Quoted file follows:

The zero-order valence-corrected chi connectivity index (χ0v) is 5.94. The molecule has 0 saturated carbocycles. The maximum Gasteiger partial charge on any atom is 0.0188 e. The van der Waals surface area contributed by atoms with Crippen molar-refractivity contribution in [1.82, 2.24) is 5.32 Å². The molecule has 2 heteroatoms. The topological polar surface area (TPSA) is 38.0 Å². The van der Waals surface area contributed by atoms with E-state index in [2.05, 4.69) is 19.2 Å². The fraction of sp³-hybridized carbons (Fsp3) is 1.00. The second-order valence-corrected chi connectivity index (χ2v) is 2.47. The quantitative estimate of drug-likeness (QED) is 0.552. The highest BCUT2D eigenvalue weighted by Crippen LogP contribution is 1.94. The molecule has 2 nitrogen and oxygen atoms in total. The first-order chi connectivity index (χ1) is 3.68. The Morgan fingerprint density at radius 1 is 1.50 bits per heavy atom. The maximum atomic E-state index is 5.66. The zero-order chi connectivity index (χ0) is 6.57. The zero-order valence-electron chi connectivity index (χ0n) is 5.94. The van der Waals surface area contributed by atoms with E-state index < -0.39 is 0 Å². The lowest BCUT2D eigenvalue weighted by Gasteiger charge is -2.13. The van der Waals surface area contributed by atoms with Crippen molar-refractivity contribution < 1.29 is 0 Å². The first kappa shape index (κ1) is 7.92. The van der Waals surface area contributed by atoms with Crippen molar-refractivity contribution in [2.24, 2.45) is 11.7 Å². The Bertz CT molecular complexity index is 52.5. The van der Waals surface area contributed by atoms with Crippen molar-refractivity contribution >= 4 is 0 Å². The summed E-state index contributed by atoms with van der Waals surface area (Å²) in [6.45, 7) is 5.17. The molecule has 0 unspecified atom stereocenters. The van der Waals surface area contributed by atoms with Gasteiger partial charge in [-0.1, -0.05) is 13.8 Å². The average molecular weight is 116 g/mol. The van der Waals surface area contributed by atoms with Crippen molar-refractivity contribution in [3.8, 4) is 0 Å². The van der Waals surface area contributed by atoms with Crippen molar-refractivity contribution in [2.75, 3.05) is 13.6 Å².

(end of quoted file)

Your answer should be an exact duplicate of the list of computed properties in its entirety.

The zero-order valence-corrected chi connectivity index (χ0v) is 5.94. The molecule has 0 saturated carbocycles. The maximum Gasteiger partial charge on any atom is 0.0188 e. The van der Waals surface area contributed by atoms with Crippen molar-refractivity contribution in [1.82, 2.24) is 5.32 Å². The molecule has 2 heteroatoms. The topological polar surface area (TPSA) is 38.0 Å². The van der Waals surface area contributed by atoms with E-state index in [2.05, 4.69) is 19.2 Å². The fraction of sp³-hybridized carbons (Fsp3) is 1.00. The second-order valence-corrected chi connectivity index (χ2v) is 2.47. The quantitative estimate of drug-likeness (QED) is 0.552. The highest BCUT2D eigenvalue weighted by Crippen LogP contribution is 1.94. The molecule has 2 nitrogen and oxygen atoms in total. The first-order chi connectivity index (χ1) is 3.68. The Morgan fingerprint density at radius 1 is 1.50 bits per heavy atom. The maximum atomic E-state index is 5.66. The zero-order chi connectivity index (χ0) is 6.57. The zero-order valence-electron chi connectivity index (χ0n) is 5.94. The van der Waals surface area contributed by atoms with E-state index < -0.39 is 0 Å². The lowest BCUT2D eigenvalue weighted by Gasteiger charge is -2.13. The van der Waals surface area contributed by atoms with Crippen molar-refractivity contribution < 1.29 is 0 Å². The first kappa shape index (κ1) is 7.92. The van der Waals surface area contributed by atoms with Crippen molar-refractivity contribution in [2.24, 2.45) is 11.7 Å². The Bertz CT molecular complexity index is 52.5. The van der Waals surface area contributed by atoms with Crippen molar-refractivity contribution >= 4 is 0 Å². The summed E-state index contributed by atoms with van der Waals surface area (Å²) in [6.45, 7) is 5.17. The molecule has 0 unspecified atom stereocenters. The van der Waals surface area contributed by atoms with Gasteiger partial charge in [-0.1, -0.05) is 13.8 Å². The average molecular weight is 116 g/mol. The van der Waals surface area contributed by atoms with Crippen molar-refractivity contribution in [3.8, 4) is 0 Å². The van der Waals surface area contributed by atoms with Crippen molar-refractivity contribution in [2.75, 3.05) is 13.6 Å².